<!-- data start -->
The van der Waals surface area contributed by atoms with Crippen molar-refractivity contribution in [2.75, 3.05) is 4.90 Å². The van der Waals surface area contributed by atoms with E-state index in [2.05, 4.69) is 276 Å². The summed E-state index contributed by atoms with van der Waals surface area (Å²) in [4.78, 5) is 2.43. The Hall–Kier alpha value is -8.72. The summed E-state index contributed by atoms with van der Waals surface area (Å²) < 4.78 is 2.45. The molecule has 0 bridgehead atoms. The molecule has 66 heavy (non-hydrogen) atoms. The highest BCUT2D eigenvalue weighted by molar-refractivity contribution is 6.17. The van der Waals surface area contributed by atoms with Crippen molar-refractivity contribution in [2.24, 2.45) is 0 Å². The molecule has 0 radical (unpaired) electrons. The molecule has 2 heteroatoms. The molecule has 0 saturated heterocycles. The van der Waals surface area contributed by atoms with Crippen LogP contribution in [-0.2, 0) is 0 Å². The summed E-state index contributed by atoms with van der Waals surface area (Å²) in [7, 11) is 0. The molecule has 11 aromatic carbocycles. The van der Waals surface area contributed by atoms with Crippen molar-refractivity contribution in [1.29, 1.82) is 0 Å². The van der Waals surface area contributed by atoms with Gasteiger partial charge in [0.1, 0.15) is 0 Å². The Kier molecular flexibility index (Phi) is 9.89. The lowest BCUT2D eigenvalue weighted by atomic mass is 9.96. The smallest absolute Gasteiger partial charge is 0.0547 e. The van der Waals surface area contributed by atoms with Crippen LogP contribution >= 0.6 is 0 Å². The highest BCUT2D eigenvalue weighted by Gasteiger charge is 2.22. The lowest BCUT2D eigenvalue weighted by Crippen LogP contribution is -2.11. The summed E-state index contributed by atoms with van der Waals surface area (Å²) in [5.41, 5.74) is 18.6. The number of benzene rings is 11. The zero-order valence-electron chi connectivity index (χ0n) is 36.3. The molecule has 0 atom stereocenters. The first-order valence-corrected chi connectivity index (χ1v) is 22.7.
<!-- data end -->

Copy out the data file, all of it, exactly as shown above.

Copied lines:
The van der Waals surface area contributed by atoms with Crippen molar-refractivity contribution in [2.75, 3.05) is 4.90 Å². The van der Waals surface area contributed by atoms with E-state index in [2.05, 4.69) is 276 Å². The summed E-state index contributed by atoms with van der Waals surface area (Å²) in [4.78, 5) is 2.43. The Hall–Kier alpha value is -8.72. The summed E-state index contributed by atoms with van der Waals surface area (Å²) < 4.78 is 2.45. The molecule has 0 bridgehead atoms. The molecule has 66 heavy (non-hydrogen) atoms. The highest BCUT2D eigenvalue weighted by molar-refractivity contribution is 6.17. The van der Waals surface area contributed by atoms with Crippen molar-refractivity contribution in [2.24, 2.45) is 0 Å². The molecule has 0 radical (unpaired) electrons. The molecule has 2 heteroatoms. The molecule has 0 saturated heterocycles. The van der Waals surface area contributed by atoms with Crippen LogP contribution in [-0.2, 0) is 0 Å². The summed E-state index contributed by atoms with van der Waals surface area (Å²) in [7, 11) is 0. The molecule has 11 aromatic carbocycles. The van der Waals surface area contributed by atoms with Crippen molar-refractivity contribution in [1.29, 1.82) is 0 Å². The van der Waals surface area contributed by atoms with Gasteiger partial charge in [0.1, 0.15) is 0 Å². The Kier molecular flexibility index (Phi) is 9.89. The lowest BCUT2D eigenvalue weighted by atomic mass is 9.96. The smallest absolute Gasteiger partial charge is 0.0547 e. The van der Waals surface area contributed by atoms with Crippen LogP contribution >= 0.6 is 0 Å². The highest BCUT2D eigenvalue weighted by Gasteiger charge is 2.22. The lowest BCUT2D eigenvalue weighted by Crippen LogP contribution is -2.11. The summed E-state index contributed by atoms with van der Waals surface area (Å²) in [5.41, 5.74) is 18.6. The number of benzene rings is 11. The zero-order valence-electron chi connectivity index (χ0n) is 36.3. The molecule has 0 atom stereocenters. The first-order valence-corrected chi connectivity index (χ1v) is 22.7.